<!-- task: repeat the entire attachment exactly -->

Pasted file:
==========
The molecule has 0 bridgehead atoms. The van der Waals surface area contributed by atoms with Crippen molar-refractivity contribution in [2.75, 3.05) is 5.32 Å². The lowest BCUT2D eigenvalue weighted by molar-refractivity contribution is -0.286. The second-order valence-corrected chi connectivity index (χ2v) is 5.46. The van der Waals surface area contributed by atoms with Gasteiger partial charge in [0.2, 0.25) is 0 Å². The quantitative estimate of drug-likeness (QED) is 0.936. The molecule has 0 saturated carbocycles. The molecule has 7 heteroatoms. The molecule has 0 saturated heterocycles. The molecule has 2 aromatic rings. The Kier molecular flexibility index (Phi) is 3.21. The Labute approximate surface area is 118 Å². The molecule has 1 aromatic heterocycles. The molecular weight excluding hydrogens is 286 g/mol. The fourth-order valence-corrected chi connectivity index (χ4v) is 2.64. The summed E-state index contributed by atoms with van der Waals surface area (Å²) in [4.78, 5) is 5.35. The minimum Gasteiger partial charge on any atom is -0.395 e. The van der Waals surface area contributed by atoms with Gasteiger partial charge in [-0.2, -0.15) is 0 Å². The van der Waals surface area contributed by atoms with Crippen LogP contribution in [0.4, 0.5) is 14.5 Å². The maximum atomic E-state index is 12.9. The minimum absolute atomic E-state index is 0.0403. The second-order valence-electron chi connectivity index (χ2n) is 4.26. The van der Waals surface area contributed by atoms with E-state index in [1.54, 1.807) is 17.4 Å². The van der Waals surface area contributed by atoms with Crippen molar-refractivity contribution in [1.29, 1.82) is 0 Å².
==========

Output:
The molecule has 0 bridgehead atoms. The van der Waals surface area contributed by atoms with Crippen molar-refractivity contribution in [2.75, 3.05) is 5.32 Å². The lowest BCUT2D eigenvalue weighted by molar-refractivity contribution is -0.286. The second-order valence-corrected chi connectivity index (χ2v) is 5.46. The van der Waals surface area contributed by atoms with Gasteiger partial charge in [0.2, 0.25) is 0 Å². The quantitative estimate of drug-likeness (QED) is 0.936. The molecule has 0 saturated carbocycles. The molecule has 7 heteroatoms. The molecule has 0 saturated heterocycles. The molecule has 2 aromatic rings. The Kier molecular flexibility index (Phi) is 3.21. The Labute approximate surface area is 118 Å². The molecule has 1 aromatic heterocycles. The molecular weight excluding hydrogens is 286 g/mol. The fourth-order valence-corrected chi connectivity index (χ4v) is 2.64. The summed E-state index contributed by atoms with van der Waals surface area (Å²) in [4.78, 5) is 5.35. The minimum Gasteiger partial charge on any atom is -0.395 e. The van der Waals surface area contributed by atoms with Gasteiger partial charge in [-0.2, -0.15) is 0 Å². The van der Waals surface area contributed by atoms with Crippen LogP contribution in [0.4, 0.5) is 14.5 Å². The maximum atomic E-state index is 12.9. The minimum absolute atomic E-state index is 0.0403. The second-order valence-electron chi connectivity index (χ2n) is 4.26. The van der Waals surface area contributed by atoms with E-state index in [1.54, 1.807) is 17.4 Å². The van der Waals surface area contributed by atoms with Crippen molar-refractivity contribution in [1.29, 1.82) is 0 Å².